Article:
• Per the University’s Green Building Policy, integrate sustainable purchasing concepts into the design, construction and landscape of buildings and renovations. These Guidelines should serve as additional reference and guidance for such projects.
  • Give preference to locally (within a 100 mile radius) and/or regionally (within a 250 mile radius) manufactured products in the purchasing decision process.
  • Give preference to locally (within a 100 mile radius) and/or regionally (within a 250 mile radius) grown food and utilize organic and other third-party certified options, when feasible, in the purchasing decision process.

Source Reduction

  • Purchase durable, as opposed to single use or disposable, items. Choose reusable, rechargeable or refillable products, where available.
  • Request vendors to review the manner in which their goods are packaged, and work with them in the areas of reduction, reuse and recyclability of packaging materials.
  • Reuse and/or recycle packaging materials and pallets.
  • Purchase remanufactured goods or use refurbishing services. For example, purchase remanufactured toner cartridges and refurbish equipment and appliances, when feasible.
  • Purchase products that contain recycled content and that are able to be reused or recycled. Give preference to products containing post-consumer recycled content such as paper and office supplies (paper clips, folders, labels, etc.)
  • Ensure that photocopiers and printers purchased or leased are capable of duplex copying and printing and can be used with recycled content products.

Operations Efficiency

  • Utilize energy efficiency as a prerequisite when purchasing all appliances, electronics and fixtures.
  • Purchase Energy Star products in all areas where such designations exist. When Energy Star products are not available, choose energy-efficient products that are in the upper 25% of energy efficiency as designated by the Federal Energy Management Program.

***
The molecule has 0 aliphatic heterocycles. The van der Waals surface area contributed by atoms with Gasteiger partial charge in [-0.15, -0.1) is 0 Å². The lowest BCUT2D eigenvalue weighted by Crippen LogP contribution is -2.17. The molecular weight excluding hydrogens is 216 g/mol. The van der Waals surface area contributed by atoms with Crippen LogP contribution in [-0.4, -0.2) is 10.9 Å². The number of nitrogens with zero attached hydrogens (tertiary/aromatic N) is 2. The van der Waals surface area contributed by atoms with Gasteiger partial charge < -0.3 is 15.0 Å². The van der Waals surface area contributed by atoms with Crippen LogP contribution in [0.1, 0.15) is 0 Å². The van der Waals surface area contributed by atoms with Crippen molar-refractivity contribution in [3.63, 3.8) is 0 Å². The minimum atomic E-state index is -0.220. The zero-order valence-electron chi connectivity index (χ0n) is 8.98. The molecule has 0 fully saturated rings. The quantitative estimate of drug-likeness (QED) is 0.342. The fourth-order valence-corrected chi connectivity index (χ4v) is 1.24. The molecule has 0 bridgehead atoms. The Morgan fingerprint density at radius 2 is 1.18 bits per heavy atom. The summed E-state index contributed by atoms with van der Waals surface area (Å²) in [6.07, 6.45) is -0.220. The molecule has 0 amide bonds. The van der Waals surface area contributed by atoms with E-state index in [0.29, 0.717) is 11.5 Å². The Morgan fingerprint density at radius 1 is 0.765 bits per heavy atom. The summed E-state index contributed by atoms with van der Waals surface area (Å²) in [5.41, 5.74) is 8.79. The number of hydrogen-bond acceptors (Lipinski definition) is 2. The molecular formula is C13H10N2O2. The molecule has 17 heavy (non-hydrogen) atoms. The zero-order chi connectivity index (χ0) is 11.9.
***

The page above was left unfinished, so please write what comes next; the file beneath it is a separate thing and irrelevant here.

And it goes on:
• Choose energy efficient and low mercury lighting where such options exist for current fixtures and properly recycle all bulbs at the product’s end of life.
  • Purchase electronics that are labeled Silver or higher under the Electronic Product Environmental Assessment Tool (EPEAT), when such a rating exists for the product.
  • Purchase vehicles and equipment (maintenance, landscaping, etc.) which maximize fuel efficiencies and have the lowest emissions possible for the desired function taking into consideration life-cycle costs. Utilize alternative fuel and/or alternative environmentally responsible energy methods, when feasible.
  • Purchase water-saving fixtures and products.

Toxics and Pollution

  • Choose cleaning chemicals that are Green Seal certified, certified under the EcoLogo Program of Environmental Choice or certified by the EPA’s Design for the Environment Formulator Program (DfE) when their use will not compromise quality of service.
  • Purchase environmentally responsible and ergonomically designed furniture and furnishings including floor coverings and window treatments. Select products with verifiable third-party certification (see the resources section below for examples), when feasible.
  • Purchase products with low or no amounts of VOCs and low or no amounts of formaldehyde, such as floor coverings, paints, adhesives, solvents, window treatments, furniture and casework.
  • Avoid the purchase and use of all potentially hazardous chemicals including pesticides and wood preservatives for which safety evaluations to current standards have not been carried out and which are known to be persistent in the environment. If no suitable alternative exists, such substances should be used under strictly controlled conditions and subject to a full environmental, health and safety assessment.
  • Reduce or eliminate the use of products that contribute to the formation of dioxins and furans, including, but not limited to: paper, paper products, and janitorial paper products that are bleached or processed with chlorine or chlorine derivatives and products that use polyvinyl chloride (PVC), including, but not limited to, office binders, furniture, flooring, and medical supplies
  • Phase out chlorofluorocarbon-containing refrigerants, solvents and similar products.
  • Purchase products and equipment with no lead or mercury. For products containing lead or mercury, give preference to those with lower quantities of these metals and to vendors with established lead and mercury recovery programs.